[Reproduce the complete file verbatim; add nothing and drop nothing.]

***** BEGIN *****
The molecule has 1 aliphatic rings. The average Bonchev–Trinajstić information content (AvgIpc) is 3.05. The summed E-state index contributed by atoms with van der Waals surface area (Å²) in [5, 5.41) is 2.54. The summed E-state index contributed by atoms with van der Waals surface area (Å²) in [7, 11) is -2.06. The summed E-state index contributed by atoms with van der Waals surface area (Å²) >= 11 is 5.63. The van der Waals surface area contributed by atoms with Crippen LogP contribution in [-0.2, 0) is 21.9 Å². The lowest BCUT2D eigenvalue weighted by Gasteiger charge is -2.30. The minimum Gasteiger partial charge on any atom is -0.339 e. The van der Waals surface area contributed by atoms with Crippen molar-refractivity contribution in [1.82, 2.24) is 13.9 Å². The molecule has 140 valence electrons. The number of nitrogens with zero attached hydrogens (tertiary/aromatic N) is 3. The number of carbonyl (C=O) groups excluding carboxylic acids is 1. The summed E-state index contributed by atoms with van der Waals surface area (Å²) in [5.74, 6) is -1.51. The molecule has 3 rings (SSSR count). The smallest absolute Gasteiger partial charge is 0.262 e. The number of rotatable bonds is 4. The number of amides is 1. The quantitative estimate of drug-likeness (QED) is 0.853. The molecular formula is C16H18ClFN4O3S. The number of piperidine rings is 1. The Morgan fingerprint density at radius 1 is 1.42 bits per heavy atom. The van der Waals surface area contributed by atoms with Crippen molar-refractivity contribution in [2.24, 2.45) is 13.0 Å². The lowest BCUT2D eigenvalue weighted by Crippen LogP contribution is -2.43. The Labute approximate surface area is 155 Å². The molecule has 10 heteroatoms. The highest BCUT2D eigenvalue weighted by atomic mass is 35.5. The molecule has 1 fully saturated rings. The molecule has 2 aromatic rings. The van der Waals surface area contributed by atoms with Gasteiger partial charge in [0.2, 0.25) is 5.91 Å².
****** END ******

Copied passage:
The molecule has 1 aliphatic rings. The average Bonchev–Trinajstić information content (AvgIpc) is 3.05. The summed E-state index contributed by atoms with van der Waals surface area (Å²) in [5, 5.41) is 2.54. The summed E-state index contributed by atoms with van der Waals surface area (Å²) in [7, 11) is -2.06. The summed E-state index contributed by atoms with van der Waals surface area (Å²) >= 11 is 5.63. The van der Waals surface area contributed by atoms with Crippen LogP contribution in [-0.2, 0) is 21.9 Å². The lowest BCUT2D eigenvalue weighted by Gasteiger charge is -2.30. The minimum Gasteiger partial charge on any atom is -0.339 e. The van der Waals surface area contributed by atoms with Crippen molar-refractivity contribution in [1.82, 2.24) is 13.9 Å². The molecule has 140 valence electrons. The number of nitrogens with zero attached hydrogens (tertiary/aromatic N) is 3. The number of carbonyl (C=O) groups excluding carboxylic acids is 1. The summed E-state index contributed by atoms with van der Waals surface area (Å²) in [5.74, 6) is -1.51. The molecule has 3 rings (SSSR count). The smallest absolute Gasteiger partial charge is 0.262 e. The number of rotatable bonds is 4. The number of amides is 1. The quantitative estimate of drug-likeness (QED) is 0.853. The molecular formula is C16H18ClFN4O3S. The number of piperidine rings is 1. The Morgan fingerprint density at radius 1 is 1.42 bits per heavy atom. The van der Waals surface area contributed by atoms with Crippen molar-refractivity contribution in [2.24, 2.45) is 13.0 Å². The lowest BCUT2D eigenvalue weighted by Crippen LogP contribution is -2.43. The Labute approximate surface area is 155 Å². The molecule has 10 heteroatoms. The highest BCUT2D eigenvalue weighted by atomic mass is 35.5. The molecule has 1 fully saturated rings. The molecule has 2 aromatic rings. The van der Waals surface area contributed by atoms with Gasteiger partial charge in [0.2, 0.25) is 5.91 Å².